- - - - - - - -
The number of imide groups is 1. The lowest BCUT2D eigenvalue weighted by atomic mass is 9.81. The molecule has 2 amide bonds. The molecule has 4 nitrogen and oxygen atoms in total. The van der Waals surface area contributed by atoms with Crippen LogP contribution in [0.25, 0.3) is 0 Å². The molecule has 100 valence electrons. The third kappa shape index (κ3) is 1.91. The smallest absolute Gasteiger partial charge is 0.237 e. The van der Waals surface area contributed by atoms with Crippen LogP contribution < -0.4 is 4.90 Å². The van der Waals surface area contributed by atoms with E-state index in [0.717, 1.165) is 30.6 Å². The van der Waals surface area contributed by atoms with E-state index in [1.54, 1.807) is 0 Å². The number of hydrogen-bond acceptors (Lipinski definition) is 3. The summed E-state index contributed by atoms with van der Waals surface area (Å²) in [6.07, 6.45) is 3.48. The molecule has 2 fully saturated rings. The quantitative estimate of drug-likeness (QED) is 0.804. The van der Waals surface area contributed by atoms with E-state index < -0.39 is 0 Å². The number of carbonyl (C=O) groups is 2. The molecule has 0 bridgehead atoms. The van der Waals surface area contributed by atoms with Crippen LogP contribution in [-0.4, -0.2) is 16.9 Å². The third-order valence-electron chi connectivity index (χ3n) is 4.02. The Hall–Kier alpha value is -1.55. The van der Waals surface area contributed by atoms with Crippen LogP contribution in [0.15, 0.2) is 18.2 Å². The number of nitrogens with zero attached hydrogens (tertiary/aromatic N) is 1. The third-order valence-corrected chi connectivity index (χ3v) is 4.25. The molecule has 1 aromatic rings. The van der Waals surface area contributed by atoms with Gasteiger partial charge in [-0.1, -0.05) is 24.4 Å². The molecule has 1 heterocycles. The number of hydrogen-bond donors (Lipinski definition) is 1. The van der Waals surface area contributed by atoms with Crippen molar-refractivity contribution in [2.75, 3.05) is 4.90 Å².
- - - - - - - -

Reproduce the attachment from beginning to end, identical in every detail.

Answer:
The number of imide groups is 1. The lowest BCUT2D eigenvalue weighted by atomic mass is 9.81. The molecule has 2 amide bonds. The molecule has 4 nitrogen and oxygen atoms in total. The van der Waals surface area contributed by atoms with Crippen LogP contribution in [0.25, 0.3) is 0 Å². The molecule has 100 valence electrons. The third kappa shape index (κ3) is 1.91. The smallest absolute Gasteiger partial charge is 0.237 e. The van der Waals surface area contributed by atoms with Crippen LogP contribution < -0.4 is 4.90 Å². The van der Waals surface area contributed by atoms with E-state index in [0.717, 1.165) is 30.6 Å². The van der Waals surface area contributed by atoms with E-state index in [1.54, 1.807) is 0 Å². The number of hydrogen-bond acceptors (Lipinski definition) is 3. The summed E-state index contributed by atoms with van der Waals surface area (Å²) in [6.07, 6.45) is 3.48. The molecule has 2 fully saturated rings. The quantitative estimate of drug-likeness (QED) is 0.804. The van der Waals surface area contributed by atoms with E-state index < -0.39 is 0 Å². The number of carbonyl (C=O) groups is 2. The molecule has 0 bridgehead atoms. The van der Waals surface area contributed by atoms with Crippen LogP contribution in [-0.4, -0.2) is 16.9 Å². The third-order valence-electron chi connectivity index (χ3n) is 4.02. The Hall–Kier alpha value is -1.55. The van der Waals surface area contributed by atoms with Crippen LogP contribution in [0.15, 0.2) is 18.2 Å². The number of nitrogens with zero attached hydrogens (tertiary/aromatic N) is 1. The third-order valence-corrected chi connectivity index (χ3v) is 4.25. The molecule has 1 aromatic rings. The van der Waals surface area contributed by atoms with Gasteiger partial charge in [-0.1, -0.05) is 24.4 Å². The molecule has 1 heterocycles. The number of hydrogen-bond donors (Lipinski definition) is 1. The van der Waals surface area contributed by atoms with Crippen molar-refractivity contribution in [2.75, 3.05) is 4.90 Å².